Friday, October 28, 2011

Tiffany Mosaic

Not too far from Independence Hall in Philadelphia lies the Curtis Publishing Building, just off of Washington Square.  It houses a huge atrium that I have shot in a previous post.  One portion of the building holds what is known as the Dream Garden produced by Tiffany Studios.  It's quite a site to see.  Here's more about it from

"Dream Garden is an enormous glass mosaic designed by artist Maxfield Parrish (1870-1966), and executed by Louis Comfort Tiffany and Tiffany Studios, for the lobby of the Curtis Publishing Building in Philadelphia — home of the successful magazines The Ladies' Home Journal and The Saturday Evening Post. The work was commissioned by Edward Bok, Senior Editor of the Curtis Publishing Company. Over a one-month period, prior to being installed in the Curtis Building, the work was exhibited at Tiffany Studios in New York City, attracting more than 7,000 admirers and garnering widespread critical acclaim. The Dream Garden took six months to install into its home in Philadelphia.

Multi-talented Maxfield Parrish was known as a "master of make-believe," charming readers with illustrations for children's books and magazine covers. Parrish's method of alternating transparent oil paints with varnish added the illusion of light to his landscapes.

Measuring 15 by 49 feet, Dream Garden was produced by the Tiffany Studios in 1916, using over 100,000 pieces of favrile glass, each hand-fired to achieve perfection in each of the 260 colors. The partnership of Tiffany and Parrish had been called "one of the major artistic collaborations in early 20th Century America."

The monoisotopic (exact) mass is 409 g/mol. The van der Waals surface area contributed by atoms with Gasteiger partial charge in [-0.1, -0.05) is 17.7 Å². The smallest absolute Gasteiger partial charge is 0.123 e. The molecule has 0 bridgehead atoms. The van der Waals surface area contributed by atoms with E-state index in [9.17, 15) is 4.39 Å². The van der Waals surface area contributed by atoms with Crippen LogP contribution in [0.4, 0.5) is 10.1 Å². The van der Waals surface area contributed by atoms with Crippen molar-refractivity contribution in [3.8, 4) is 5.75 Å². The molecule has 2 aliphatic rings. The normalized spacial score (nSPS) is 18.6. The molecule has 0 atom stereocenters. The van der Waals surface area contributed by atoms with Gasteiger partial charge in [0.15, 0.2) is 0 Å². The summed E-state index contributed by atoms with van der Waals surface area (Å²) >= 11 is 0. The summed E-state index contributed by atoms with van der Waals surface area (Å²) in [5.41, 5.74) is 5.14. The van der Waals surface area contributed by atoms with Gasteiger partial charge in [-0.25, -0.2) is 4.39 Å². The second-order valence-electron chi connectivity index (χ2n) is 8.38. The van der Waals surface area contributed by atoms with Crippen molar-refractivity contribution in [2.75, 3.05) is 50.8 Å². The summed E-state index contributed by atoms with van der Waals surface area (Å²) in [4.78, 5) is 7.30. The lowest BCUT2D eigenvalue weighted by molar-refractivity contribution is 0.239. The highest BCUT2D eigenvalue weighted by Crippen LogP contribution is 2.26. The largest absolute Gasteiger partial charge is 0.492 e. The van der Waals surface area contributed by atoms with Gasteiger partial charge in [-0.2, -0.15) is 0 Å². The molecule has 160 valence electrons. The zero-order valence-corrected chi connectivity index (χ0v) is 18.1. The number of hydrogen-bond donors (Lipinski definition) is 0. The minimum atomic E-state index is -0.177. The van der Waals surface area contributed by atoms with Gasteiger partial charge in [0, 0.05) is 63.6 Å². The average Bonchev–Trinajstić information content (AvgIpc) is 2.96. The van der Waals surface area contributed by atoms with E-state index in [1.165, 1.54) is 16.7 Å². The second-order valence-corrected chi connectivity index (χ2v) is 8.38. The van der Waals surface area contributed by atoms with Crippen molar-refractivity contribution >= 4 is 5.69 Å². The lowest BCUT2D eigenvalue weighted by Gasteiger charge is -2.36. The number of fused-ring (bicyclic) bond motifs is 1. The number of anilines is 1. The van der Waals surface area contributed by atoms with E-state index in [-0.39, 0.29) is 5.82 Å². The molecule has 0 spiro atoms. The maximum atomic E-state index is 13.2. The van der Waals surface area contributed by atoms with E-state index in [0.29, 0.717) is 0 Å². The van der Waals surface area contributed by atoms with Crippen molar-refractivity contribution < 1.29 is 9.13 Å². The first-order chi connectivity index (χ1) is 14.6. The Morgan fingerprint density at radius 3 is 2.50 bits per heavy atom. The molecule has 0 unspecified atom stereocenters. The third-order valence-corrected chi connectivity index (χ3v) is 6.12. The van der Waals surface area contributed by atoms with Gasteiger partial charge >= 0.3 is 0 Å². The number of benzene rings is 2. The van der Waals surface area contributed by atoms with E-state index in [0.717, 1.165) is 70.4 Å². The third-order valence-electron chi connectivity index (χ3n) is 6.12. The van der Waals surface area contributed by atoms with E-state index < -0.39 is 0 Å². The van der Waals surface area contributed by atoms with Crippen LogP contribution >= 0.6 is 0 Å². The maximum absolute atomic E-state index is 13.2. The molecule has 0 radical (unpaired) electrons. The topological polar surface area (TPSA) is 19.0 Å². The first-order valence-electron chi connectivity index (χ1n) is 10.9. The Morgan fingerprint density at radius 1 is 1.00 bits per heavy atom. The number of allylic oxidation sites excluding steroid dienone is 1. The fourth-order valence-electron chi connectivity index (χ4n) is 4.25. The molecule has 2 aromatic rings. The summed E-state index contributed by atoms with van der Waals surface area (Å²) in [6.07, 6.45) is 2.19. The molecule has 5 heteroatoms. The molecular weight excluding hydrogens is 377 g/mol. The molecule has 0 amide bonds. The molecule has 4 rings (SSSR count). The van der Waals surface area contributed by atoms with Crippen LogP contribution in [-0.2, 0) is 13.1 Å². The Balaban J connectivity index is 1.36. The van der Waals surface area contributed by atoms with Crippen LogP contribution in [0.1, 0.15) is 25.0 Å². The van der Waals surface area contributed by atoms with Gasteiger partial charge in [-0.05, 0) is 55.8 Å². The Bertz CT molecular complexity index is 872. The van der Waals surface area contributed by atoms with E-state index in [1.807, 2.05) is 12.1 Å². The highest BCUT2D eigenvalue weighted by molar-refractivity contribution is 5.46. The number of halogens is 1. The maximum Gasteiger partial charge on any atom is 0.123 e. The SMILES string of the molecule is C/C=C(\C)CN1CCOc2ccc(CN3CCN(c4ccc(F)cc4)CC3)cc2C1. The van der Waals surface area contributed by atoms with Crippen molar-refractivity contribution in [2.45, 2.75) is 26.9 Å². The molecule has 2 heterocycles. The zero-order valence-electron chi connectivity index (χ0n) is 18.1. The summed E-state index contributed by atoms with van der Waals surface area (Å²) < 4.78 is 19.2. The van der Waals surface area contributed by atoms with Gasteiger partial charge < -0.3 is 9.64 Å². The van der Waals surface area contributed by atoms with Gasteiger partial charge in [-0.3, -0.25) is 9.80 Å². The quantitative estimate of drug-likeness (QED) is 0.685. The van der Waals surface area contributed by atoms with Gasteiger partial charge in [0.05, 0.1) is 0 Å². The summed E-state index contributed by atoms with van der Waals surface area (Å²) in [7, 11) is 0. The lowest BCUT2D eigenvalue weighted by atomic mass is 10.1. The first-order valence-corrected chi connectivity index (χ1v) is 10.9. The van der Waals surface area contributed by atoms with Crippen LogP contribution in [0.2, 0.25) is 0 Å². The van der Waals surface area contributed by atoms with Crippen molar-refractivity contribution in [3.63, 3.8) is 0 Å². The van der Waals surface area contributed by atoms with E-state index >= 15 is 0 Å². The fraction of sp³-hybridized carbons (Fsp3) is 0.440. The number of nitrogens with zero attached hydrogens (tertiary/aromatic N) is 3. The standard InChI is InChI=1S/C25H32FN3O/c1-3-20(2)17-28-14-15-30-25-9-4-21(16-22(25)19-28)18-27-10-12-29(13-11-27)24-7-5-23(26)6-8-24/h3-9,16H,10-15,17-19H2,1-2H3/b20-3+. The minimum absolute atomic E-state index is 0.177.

In truth, the relationship between Maxfield Parrish and Louis Comfort Tiffany was tumultuous, based on a rueful assessment of each other's artistic merit. While Parrish complained that Tiffany's translation of his design lacked subtlety and "painterliness," Tiffany countered that the design sketches were technically vague.
In June of 1998, Dream Garden was sold to casino owner Steve Wynn, who planned to move it to Las Vegas. Philadelphia historians, artists, activitists (notably the Arts Defense League), and press protested the proposed move — and the Pew Charitable Trusts agreed to provide $3.5 million to the Pennsylvania Academy of the Fine Arts in order to purchase the important work. The work is now owned by the Pennsylvania Academy, and is permanently installed in its rightful home in the Curtis Center lobby."

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